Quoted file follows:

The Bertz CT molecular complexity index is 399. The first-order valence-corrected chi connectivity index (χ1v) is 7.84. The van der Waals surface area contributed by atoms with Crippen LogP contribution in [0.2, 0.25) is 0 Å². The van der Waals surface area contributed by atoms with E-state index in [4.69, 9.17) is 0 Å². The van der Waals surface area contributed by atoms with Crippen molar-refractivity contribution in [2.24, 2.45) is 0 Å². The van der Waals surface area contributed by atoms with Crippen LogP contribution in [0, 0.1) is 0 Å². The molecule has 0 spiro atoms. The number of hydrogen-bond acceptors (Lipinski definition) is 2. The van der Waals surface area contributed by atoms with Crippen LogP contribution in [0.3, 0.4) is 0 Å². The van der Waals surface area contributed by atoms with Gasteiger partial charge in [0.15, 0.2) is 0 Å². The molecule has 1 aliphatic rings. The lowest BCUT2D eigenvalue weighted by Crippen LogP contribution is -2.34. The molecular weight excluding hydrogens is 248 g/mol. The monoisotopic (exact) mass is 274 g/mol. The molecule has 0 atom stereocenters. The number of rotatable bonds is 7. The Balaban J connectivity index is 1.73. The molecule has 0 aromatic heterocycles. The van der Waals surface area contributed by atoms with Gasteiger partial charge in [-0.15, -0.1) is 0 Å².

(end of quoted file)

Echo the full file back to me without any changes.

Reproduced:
The Bertz CT molecular complexity index is 399. The first-order valence-corrected chi connectivity index (χ1v) is 7.84. The van der Waals surface area contributed by atoms with Crippen LogP contribution in [0.2, 0.25) is 0 Å². The van der Waals surface area contributed by atoms with E-state index in [4.69, 9.17) is 0 Å². The van der Waals surface area contributed by atoms with Crippen molar-refractivity contribution in [2.24, 2.45) is 0 Å². The van der Waals surface area contributed by atoms with Crippen LogP contribution in [0, 0.1) is 0 Å². The molecule has 0 spiro atoms. The number of hydrogen-bond acceptors (Lipinski definition) is 2. The van der Waals surface area contributed by atoms with Crippen LogP contribution in [0.3, 0.4) is 0 Å². The van der Waals surface area contributed by atoms with Gasteiger partial charge in [0.15, 0.2) is 0 Å². The molecule has 1 aliphatic rings. The lowest BCUT2D eigenvalue weighted by Crippen LogP contribution is -2.34. The molecular weight excluding hydrogens is 248 g/mol. The monoisotopic (exact) mass is 274 g/mol. The molecule has 0 atom stereocenters. The number of rotatable bonds is 7. The Balaban J connectivity index is 1.73. The molecule has 0 aromatic heterocycles. The van der Waals surface area contributed by atoms with Gasteiger partial charge in [-0.15, -0.1) is 0 Å².